David Randall: How do I love thee? Let me survey the ways and use it for marketing

Romantic corners of the world

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Valentine's Day, traditionally a festival of love, is one or two other things, too. It is, for men especially, a carnival of moral blackmail, when, however revolted you are by gouging prices charged by florists and restaurants, you feel obliged to cough up, lest your failure to do so is the subject of frequent reminders in the year ahead. And it is also the peak season for spurious surveys.

Here's a sample that we have received (and see how many of the figures you think are convincing): 80 per cent of dog owners would not date someone who did not like their pet; 36 per cent of pet owners touched their pets more often than they did their partners; a majority of women in Essex expect to receive gifts to the value of at least £100; and 27 per cent of people turn their phones off on 14 February, lest they are tempted to call their exes. No, we didn't believe them either.

* There are many who, mystifyingly, believe that giving some highly original gift for Valentine's Day says more about the depth of their feelings than day-to-day attentiveness. For them, Bronx Zoo has just the thing. Forget the box of chocs, bunch of over-priced flowers bought at the station on the way home, or the saucy underwear, the zoo is offering an entirely different way to show him or her just how much you care: naming a cockroach after them.

But this is not just any cockroach. This is a Madagascar hissing cockroach, and, for a mere $10, sentimental types can give their lover a creeping, crawling namesake.

No need to hurry while stocks last: they breed freely, and, at the time of going to press, there were 58,000 awaiting a name. As the zoo says: "Flowers wilt. Chocolates melt. Roaches are forever." Ahh.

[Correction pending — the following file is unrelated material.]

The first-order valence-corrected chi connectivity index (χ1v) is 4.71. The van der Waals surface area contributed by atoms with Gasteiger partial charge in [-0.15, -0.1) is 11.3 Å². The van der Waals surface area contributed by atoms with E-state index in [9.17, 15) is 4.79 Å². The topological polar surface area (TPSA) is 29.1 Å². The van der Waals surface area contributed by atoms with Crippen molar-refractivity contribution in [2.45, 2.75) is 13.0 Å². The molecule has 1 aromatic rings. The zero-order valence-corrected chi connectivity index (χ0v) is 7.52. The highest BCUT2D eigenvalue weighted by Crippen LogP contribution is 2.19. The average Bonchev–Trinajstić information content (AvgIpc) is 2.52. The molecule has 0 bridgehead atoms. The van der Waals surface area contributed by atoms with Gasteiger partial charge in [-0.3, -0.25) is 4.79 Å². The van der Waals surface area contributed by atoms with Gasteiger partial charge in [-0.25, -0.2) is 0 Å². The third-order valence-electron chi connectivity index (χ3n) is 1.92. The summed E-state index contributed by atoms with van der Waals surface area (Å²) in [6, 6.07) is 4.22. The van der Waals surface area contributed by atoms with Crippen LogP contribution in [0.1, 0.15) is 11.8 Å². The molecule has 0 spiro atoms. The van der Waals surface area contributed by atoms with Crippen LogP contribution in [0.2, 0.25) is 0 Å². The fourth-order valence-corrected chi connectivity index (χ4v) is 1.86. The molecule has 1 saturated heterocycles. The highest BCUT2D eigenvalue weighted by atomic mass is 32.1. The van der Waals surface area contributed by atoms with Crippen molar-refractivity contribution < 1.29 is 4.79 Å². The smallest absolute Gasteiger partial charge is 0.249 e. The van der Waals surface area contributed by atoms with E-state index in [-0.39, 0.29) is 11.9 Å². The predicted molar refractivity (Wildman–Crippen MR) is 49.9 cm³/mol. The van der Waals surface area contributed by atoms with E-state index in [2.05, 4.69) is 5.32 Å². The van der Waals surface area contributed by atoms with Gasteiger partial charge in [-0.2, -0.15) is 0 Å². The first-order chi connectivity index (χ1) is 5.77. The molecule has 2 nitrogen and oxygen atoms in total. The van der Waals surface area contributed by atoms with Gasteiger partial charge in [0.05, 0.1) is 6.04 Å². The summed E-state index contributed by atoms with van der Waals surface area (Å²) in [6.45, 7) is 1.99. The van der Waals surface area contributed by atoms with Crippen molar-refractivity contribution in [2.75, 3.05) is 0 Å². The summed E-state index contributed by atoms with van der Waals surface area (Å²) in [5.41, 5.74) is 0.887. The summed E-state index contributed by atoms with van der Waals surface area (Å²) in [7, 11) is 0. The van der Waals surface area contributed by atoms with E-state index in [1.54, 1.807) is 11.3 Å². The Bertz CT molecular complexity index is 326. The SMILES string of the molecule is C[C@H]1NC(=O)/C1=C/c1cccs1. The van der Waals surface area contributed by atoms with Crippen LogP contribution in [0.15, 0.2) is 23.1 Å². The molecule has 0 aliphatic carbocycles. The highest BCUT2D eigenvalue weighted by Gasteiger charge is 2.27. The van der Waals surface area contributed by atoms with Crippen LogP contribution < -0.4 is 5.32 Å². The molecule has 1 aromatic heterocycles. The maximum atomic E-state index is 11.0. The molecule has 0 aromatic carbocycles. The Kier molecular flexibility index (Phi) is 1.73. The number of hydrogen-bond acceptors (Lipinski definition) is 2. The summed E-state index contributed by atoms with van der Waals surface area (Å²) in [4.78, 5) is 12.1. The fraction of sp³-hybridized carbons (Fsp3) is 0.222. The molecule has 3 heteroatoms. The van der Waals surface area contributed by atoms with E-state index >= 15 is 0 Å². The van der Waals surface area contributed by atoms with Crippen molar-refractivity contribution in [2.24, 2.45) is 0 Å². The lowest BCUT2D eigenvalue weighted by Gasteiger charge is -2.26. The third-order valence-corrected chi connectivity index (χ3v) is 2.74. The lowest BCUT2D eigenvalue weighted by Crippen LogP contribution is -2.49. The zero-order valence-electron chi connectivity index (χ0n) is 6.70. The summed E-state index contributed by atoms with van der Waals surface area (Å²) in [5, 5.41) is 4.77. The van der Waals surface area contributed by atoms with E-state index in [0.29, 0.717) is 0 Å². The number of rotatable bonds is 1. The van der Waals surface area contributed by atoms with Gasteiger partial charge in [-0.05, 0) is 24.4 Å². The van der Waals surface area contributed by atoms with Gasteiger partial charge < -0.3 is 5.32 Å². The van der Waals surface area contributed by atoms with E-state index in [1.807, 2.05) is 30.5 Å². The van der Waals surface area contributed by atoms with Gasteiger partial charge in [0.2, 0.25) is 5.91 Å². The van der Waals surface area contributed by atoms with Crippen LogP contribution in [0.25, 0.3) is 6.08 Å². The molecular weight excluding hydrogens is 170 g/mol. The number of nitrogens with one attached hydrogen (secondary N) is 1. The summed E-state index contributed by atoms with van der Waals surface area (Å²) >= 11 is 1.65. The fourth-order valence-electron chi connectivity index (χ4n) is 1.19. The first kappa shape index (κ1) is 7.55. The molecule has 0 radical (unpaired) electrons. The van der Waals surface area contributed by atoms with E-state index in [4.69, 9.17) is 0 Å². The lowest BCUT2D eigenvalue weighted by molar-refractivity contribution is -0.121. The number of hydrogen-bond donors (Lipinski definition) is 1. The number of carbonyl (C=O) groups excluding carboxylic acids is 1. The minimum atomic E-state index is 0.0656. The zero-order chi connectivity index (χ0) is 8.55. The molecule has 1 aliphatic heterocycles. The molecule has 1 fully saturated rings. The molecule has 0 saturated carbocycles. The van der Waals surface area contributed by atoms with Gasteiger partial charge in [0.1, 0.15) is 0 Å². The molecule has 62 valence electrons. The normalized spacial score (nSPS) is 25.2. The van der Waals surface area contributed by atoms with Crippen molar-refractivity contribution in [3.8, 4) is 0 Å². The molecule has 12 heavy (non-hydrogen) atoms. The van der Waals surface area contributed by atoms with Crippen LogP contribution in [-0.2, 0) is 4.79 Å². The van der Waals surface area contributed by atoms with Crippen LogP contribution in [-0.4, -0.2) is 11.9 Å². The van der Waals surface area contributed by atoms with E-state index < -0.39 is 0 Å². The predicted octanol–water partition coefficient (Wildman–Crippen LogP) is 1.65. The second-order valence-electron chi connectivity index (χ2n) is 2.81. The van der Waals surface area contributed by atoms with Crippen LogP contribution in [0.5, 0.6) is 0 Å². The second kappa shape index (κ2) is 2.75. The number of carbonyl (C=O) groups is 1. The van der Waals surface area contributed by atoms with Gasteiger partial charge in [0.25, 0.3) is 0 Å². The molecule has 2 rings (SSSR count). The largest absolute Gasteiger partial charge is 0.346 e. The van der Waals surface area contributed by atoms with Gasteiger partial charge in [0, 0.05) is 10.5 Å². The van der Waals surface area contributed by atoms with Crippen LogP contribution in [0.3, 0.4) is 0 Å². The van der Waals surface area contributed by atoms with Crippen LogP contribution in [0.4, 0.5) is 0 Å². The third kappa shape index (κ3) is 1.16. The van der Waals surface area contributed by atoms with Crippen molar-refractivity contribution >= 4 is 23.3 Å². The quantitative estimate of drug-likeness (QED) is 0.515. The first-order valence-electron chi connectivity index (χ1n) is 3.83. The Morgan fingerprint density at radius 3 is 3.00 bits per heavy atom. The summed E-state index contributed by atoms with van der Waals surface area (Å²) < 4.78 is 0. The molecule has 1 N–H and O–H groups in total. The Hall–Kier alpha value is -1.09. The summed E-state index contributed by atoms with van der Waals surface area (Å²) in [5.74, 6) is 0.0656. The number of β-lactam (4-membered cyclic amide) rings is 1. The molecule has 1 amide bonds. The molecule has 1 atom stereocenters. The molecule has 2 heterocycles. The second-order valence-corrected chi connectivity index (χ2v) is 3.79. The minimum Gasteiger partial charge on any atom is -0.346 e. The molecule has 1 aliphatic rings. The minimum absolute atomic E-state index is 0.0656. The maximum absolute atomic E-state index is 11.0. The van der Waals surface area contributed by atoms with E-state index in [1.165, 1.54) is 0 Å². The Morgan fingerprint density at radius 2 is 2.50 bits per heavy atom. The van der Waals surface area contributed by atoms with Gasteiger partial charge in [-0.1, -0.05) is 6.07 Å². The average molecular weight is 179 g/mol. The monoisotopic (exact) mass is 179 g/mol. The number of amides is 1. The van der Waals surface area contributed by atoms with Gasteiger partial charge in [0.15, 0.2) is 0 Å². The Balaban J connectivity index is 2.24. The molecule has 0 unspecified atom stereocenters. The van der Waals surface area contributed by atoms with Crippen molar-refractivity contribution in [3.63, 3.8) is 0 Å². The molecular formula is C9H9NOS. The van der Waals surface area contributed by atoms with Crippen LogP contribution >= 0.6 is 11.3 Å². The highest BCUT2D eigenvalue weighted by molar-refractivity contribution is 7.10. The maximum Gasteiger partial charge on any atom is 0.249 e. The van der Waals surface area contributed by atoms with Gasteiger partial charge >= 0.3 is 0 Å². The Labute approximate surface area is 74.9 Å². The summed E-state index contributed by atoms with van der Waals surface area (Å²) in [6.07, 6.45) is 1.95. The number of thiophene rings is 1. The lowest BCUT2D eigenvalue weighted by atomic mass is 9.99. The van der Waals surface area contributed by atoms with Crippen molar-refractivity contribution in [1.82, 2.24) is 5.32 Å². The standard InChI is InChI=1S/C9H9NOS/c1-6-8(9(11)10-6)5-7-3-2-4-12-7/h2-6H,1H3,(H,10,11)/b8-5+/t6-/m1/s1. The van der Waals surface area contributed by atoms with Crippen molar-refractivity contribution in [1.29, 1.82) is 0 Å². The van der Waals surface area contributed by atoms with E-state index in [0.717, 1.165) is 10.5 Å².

* Some of us will mark Valentine's Day by having a meal with our partners, while others will spend the occasion in other, less conventional, ways. Take Dave Hockey, a 57-year-old from Nova Scotia, Canada, for instance. He will not be at home with Mrs Hockey, but touring the world with six female companions. His wife, he says, doesn't mind. This is partly, we suspect, because he seems a little bit strange, but mainly because his female chums are blow-up dolls.

"My wife," he says, "understands it is a hobby." Quite which ones are accompanying him on the $25,470 (£15,900) trip is not known – he does, after all, have 14 of them to choose from, ranging from the $3,200 Bianca, through Jocelyn, Lilly, Ruby and Jessica, to the diminutive Miyuki. He's done this sort of thing before, filming a previous road trip to California to meet fellow doll owners, during which he took Bianca for a ride on a Harley Davidson, and sky diving. You old romantic, Dave.

* Always a bit risky to proclaim your love in public, we've always felt, and now the proof has come from Germany. A 29-year-old man was trying to fix on a motorway bridge a sign marking 10 blissful years with his beloved, when he slipped, fell and was hit by two cars. His widow has been informed.

* A New Zealand radio station rather keener on generating publicity than it is on showing some intelligence has set a new Valentine's Day low. The station, which it would love us to name but which we won't, is running a Win a Wife contest.

Quite a few "wife wanters" have entered already, submitting profiles and photographs, from which the "lucky" winner will be chosen. They will then – and this is where it gets a bit tacky – be flown to Ukraine for 12 nights to pick their bride from a selection of what the radio station calls "potentially hot foreign chicks".

Predictable complaints have followed, to which the radio guys responded with the Top Gear laddist defence: "It's only a bit of a laugh". The Ukrainian authorities, as well as New Zealand's immigration service, may well have other words for it.

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